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Lunch Break: Five Dining Hotspots in Cowpens

Libby Wiersema Libby Wiersema
Libby Wiersema lived in California and Alabama before settling in South Carolina 30 years ago, where she's covered the state's best culinary offerings and tells the stories behind the food.
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Spend an enjoyable hour or two shopping the antique stores of downtown Cowpens.

If you’re traveling I-85 through Spartanburg County, slow down long enough to grab some lunch in the small town of Cowpens.

After it was chartered in 1900, the popular stopping point for cattle drovers in need of respite acquired its distinctive name. But before that, it was the site of a battle that changed the course of the Revolutionary War, a piece of Cowpens’ history that makes it an even more interesting stop along the way to Charlotte or Greenville, depending upon your trajectory.

On January 17, 1781, the American Patriot troops enjoyed a decisive victory over the British, and the grounds where it all took place are preserved as Cowpens National Battlefield.

But rest assured, when it comes to finding a tasty lunch, you can lay down your arms and enjoy an easy win. For a small town, there is an impressive array of options tucked away in Cowpens’ charming downtown that will make your belly more than happy.

Here are some can’t-go-wrong suggestions:

Bluegrass BBQ

You’ll smell it in the parking lot—pork, chicken and ribs slow cooked and smoked over smoldering pecan wood. The dedicated pit room with stacked wood out front is another clue you are about to sink your teeth into the real deal. Smoky pintos, green beans, slaw, potato salad, sweet potato casserole—the sides are worthy of rounding out a most excellent barbecue plate. 

 

Crawford’s 

The red barn façade of this burger-wing-hot dog joint belies the hopping atmosphere within. The kitchen crew doesn’t skip a beat as orders fly in and out at a breakneck pace. After all, it’s lunchtime and, judging by the fire department fleet filling the parking lot, the need for a speedy lunch is as tantamount as the desire for deliciousness. Crawford’s delivers on both counts.               

Town Grill

Warning: Because everything on this comprehensive menu is so tempting, you’re going to struggle with what to order. The aromas emanating from the kitchen don’t help much in this regard either. Nor do the sights of bubbly pizzas issuing from the oven and platters of crisp, green Greek salads topped with tender chicken fresh off the grill. Hot oven subs, patty melts and burgers, flounder sandwiches, manicotti, gyros, souvlaki, chicken parmigiana, baklava—you see the dilemma. And note that the house-made ranch dressing is so stellar, you will want to order two: one for your salad and one to drink or dunk your fries into. It really is that good. 

 

Dolline’s on Main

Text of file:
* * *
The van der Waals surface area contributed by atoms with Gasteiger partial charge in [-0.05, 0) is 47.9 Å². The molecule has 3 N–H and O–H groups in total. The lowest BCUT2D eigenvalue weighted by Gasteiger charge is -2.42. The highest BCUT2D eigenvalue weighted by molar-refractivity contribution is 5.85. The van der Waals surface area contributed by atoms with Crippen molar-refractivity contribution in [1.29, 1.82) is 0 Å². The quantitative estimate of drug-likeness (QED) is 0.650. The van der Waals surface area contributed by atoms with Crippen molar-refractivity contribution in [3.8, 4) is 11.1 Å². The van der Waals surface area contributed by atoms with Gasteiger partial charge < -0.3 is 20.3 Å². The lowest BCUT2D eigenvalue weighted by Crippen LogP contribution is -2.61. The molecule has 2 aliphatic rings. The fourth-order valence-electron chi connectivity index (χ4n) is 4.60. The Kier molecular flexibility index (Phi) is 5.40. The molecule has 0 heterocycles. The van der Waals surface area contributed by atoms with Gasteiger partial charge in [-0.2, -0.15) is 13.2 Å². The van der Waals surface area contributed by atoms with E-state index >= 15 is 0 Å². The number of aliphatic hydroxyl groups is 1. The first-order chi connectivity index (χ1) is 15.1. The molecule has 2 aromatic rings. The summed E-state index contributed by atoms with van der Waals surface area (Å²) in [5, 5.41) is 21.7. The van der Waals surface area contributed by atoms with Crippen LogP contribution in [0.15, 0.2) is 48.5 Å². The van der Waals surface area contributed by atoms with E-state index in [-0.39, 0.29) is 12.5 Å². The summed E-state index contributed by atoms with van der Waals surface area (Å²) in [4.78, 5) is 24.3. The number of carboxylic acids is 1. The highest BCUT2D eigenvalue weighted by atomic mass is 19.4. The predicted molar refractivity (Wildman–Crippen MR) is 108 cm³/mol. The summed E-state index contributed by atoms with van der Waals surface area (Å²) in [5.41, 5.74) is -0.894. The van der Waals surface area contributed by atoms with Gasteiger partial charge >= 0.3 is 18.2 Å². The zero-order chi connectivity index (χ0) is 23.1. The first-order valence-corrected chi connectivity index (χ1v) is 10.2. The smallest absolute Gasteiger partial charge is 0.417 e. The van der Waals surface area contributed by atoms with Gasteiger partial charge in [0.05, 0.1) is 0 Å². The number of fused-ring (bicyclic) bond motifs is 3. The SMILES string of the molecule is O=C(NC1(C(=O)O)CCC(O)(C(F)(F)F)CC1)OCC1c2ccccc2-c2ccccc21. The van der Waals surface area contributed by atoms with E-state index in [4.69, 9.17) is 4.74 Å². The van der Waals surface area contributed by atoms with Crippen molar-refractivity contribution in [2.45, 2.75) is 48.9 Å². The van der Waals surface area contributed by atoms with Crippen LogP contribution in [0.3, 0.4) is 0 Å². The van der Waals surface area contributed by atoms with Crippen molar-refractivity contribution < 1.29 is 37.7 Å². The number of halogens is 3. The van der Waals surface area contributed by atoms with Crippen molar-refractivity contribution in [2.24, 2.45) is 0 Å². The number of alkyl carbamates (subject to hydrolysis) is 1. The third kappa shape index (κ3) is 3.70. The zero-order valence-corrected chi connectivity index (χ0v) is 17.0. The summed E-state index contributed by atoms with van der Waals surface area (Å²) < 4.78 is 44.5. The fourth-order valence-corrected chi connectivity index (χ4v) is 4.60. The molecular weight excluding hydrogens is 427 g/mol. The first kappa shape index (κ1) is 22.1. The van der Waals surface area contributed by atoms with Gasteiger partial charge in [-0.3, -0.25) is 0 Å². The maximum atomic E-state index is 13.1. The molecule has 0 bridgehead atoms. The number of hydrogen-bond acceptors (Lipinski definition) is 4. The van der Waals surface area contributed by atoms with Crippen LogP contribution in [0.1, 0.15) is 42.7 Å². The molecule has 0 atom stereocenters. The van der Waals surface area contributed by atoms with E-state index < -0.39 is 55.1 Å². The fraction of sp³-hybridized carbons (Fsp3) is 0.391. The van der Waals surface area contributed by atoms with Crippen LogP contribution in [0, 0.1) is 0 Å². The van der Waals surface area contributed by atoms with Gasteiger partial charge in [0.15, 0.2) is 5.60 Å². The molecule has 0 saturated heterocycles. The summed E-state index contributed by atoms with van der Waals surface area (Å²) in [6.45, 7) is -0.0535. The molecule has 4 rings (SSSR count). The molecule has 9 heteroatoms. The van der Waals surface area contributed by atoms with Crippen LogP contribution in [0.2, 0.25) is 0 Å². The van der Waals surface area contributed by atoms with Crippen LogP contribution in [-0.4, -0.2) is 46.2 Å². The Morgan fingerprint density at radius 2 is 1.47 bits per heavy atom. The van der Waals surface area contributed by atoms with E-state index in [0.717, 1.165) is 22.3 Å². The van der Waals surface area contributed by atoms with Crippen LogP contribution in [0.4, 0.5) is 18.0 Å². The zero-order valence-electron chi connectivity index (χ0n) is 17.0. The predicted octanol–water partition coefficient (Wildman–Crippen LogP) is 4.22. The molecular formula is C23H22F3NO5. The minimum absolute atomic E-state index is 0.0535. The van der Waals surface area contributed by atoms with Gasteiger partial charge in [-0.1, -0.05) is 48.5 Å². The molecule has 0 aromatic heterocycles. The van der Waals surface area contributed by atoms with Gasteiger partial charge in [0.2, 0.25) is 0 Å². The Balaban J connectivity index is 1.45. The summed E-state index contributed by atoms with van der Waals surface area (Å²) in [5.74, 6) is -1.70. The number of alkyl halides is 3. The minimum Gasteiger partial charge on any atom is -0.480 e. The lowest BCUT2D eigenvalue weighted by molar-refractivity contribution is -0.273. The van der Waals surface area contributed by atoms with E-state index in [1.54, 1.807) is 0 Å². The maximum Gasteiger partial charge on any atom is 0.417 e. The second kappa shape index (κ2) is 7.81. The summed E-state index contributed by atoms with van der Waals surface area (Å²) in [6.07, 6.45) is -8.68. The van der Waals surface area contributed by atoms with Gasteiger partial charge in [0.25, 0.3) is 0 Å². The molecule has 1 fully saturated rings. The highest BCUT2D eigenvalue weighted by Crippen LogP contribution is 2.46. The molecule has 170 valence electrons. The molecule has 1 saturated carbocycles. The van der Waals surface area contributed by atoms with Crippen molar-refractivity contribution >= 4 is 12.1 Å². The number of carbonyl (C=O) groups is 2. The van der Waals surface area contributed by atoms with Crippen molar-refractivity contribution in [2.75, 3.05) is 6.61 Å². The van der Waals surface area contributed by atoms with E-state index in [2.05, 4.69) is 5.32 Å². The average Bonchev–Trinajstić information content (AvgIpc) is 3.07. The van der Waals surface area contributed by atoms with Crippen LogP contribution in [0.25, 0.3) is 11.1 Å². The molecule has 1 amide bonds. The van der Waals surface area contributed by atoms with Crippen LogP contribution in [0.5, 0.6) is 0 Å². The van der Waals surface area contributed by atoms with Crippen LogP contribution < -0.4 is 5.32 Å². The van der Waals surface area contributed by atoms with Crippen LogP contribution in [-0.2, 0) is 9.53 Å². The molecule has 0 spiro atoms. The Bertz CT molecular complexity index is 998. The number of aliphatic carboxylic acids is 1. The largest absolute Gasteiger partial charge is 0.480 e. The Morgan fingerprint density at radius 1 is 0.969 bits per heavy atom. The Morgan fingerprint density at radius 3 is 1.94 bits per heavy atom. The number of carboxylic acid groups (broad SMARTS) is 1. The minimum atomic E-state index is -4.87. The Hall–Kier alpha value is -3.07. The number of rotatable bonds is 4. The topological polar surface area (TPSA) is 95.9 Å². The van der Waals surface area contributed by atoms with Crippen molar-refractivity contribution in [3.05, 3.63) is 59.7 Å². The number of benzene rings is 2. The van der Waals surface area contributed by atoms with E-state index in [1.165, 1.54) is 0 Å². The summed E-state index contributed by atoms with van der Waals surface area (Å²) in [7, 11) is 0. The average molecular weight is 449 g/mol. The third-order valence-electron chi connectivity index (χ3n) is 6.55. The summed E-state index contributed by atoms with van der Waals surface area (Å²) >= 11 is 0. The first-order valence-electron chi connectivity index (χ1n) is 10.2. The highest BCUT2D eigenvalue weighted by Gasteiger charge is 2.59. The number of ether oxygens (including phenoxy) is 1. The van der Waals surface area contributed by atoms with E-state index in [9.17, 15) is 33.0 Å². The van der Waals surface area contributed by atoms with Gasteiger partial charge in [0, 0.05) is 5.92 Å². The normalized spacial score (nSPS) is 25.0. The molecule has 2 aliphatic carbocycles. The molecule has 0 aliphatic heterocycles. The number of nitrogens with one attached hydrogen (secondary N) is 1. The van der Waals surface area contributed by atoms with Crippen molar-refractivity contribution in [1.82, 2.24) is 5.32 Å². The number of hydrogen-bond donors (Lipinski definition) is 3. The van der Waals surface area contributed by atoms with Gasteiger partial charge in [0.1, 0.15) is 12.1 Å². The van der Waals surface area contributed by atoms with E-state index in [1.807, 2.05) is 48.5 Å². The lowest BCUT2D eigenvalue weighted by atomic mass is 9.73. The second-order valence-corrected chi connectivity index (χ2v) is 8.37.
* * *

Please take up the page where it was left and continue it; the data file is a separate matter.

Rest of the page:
This no-frills modest diner with a friendly staff might be best known as a breakfast hotspot, but it also has a lunchtime reputation as the headquarters for juicy, made-to-order, hand-pattied burgers. Sides of freshly made slaw and crinkle-cut fries are the perfect accompaniments. The hamburger steak is also highly recommended. Get yours with onions and peppers, gravy or cheese. If you opt for all the above, no one with judge you. 

 

Abbott Farms Bakery 

If dessert is your idea of a perfect lunch, or if you want a sweet treat before you hit the interstate again, a stop at this bake shop is a must. A local symbol of SC fresh produce and other products, it offers homemade baked goods like fruit pies and raisin cinnamon, sweet potato nut, peach, blueberry and other sweet breads. But it’s the homemade ice cream that most people home in on, especially the strawberry and peach made with South Carolina-grown fruit. Get a cone or order up your ice cream in milkshake form for easy indulgence on the road. 

Other things to see and do:

Downtown Cowpens has a clutch of quaint antique shops that will thrill ardent collectors and browsers. Hit Main Street and take a leisurely stroll through each one to find a vintage treasure.

Pay a visit to the Cowpens Depot and Museum. The railroad depot was built in 1874 for the Air Line Railroad Company. The museum houses donated relics that reflect the town’s WWII naval history. Contact the museum for hours of operation.    

See Cowpens Veterans Memorial Park, which honors the military service of men and women through monuments and inscriptions.             

Visit Cowpens National Battlefield. It's located 9 miles north of town in Cherokee County near the town of Chesnee, where the history of this significant Revolutionary War battle has been well preserved. Re-enactments are slated three times a year. See the website for details. 

The town hosts the Mighty Moo Festival each June to honor the crewmen of the USS Cowpens CVL 25, who served in World War II. The four-day fest features street dancing, a beauty pageant, arts and crafts, a parade, golf tournament and more.

Libby Wiersema
Libby Wiersema lived in California and Alabama before settling in South Carolina 30 years ago, where she's covered the state's best culinary offerings and tells the stories behind the food.